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  • What To Do About the Just-a-Job?

    April 11th, 2012, 11:01 pm

    Last semester, I had the good fortune to attend a panel discussion with four young SFS alumni now working full-time.

    Of the topics that came up, one of the most interesting was the question of what to do with what I’m going to call the just-a-job. The just-a-job is the cashier job you took because you needed gas money over the summer. Or the receptionist job you took in a student affairs office on campus to have a little spending money during the school year. The just-a-job is the kind of job that is not, in any obvious way, preparing you for a career. It’s just a job.

    I review resumes all the time and many students treat these kinds of jobs as afterthoughts or ask if they should take them off their resumes altogether. They suspect the job is not relevant or, worse, that employers will look down on it. Not so, based on the experiences of our SFS alumni.

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    Résumé Writing Questions Answered

    October 21st, 2010, 3:05 pm

    What thoughts come to mind when you hear the word “résumé?”

    Some of the common responses include: “Do I have to?” “Is it really that important?” “How long does it have to be?” “Do employers even read it?”

    One piece of advice I remember hearing that helped me put the résumé in context was, “It’s like your job search license; you cannot get in the door without one, a good one.”

    The résumé is a document that summarizes your education, accomplishments, and abilities. It provides employers with an understanding about who you are and what you can offer their organization. More often than not, your résumé will be your first chance to make an impression with an employer. Thus, your résumé must present your “wow” factor as a candidate. Remember the golden ticket in Willie Wonka and the Chocolate Factory? The ticket is what gave Charlie access to the chocolate factory. The same will be true of you and your résumé. If you package your résumé with the most relevant information about your experiences as they relate to what employers are looking for, your résumé can be your golden ticket to an interview.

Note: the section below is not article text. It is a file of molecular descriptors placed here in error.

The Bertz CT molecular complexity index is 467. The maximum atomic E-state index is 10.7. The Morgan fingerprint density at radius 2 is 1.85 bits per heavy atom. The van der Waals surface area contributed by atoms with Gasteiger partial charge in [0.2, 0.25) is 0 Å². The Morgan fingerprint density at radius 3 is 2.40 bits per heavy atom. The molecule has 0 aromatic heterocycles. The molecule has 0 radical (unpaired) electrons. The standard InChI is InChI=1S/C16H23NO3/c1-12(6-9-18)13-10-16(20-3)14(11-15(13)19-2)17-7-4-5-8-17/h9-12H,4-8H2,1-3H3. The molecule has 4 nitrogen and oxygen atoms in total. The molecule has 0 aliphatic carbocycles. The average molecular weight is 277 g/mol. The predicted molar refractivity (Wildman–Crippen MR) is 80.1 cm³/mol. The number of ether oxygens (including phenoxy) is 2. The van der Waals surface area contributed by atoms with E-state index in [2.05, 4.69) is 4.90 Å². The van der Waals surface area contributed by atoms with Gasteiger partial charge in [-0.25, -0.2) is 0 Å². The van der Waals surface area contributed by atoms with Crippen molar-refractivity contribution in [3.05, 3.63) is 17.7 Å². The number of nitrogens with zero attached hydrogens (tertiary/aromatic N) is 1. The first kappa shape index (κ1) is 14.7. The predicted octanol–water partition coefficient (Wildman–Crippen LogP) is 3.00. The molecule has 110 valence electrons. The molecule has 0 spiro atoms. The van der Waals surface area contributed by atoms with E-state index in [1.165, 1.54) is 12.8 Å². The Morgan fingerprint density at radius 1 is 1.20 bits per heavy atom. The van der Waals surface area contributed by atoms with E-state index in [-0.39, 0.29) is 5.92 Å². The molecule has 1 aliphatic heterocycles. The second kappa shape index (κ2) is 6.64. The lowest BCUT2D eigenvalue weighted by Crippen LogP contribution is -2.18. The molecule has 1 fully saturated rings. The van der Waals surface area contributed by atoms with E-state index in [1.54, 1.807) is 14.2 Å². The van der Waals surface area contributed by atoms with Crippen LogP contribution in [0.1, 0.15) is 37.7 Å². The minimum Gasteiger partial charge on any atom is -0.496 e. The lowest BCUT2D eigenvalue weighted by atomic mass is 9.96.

To assist you in the preparation of your résumé, I will address a few frequently asked résumé questions below.

    1. Is it true that my résumé can only be one page in length?
    In most cases, yes. And the truth is this can sometimes be difficult, but it can be done. Take the approach that you are designing a document that highlights only that which is most relevant and noteworthy about you as a candidate. Give employers enough information to make them want to learn more about what you’ve done and what you’ll be able to do. It is worth noting that employers are probably getting many resumes for every position posted. So you want to keep your résumé brief while giving employers as thorough and accurate a picture of your background as possible. And just so you are aware, there are a few exceptions to this rule. For example, the federal résumé has a different format and may be longer than one page. For a final opinion as to your résumé length, do some research to find out what the norms are for your industry. Read the rest of this entry »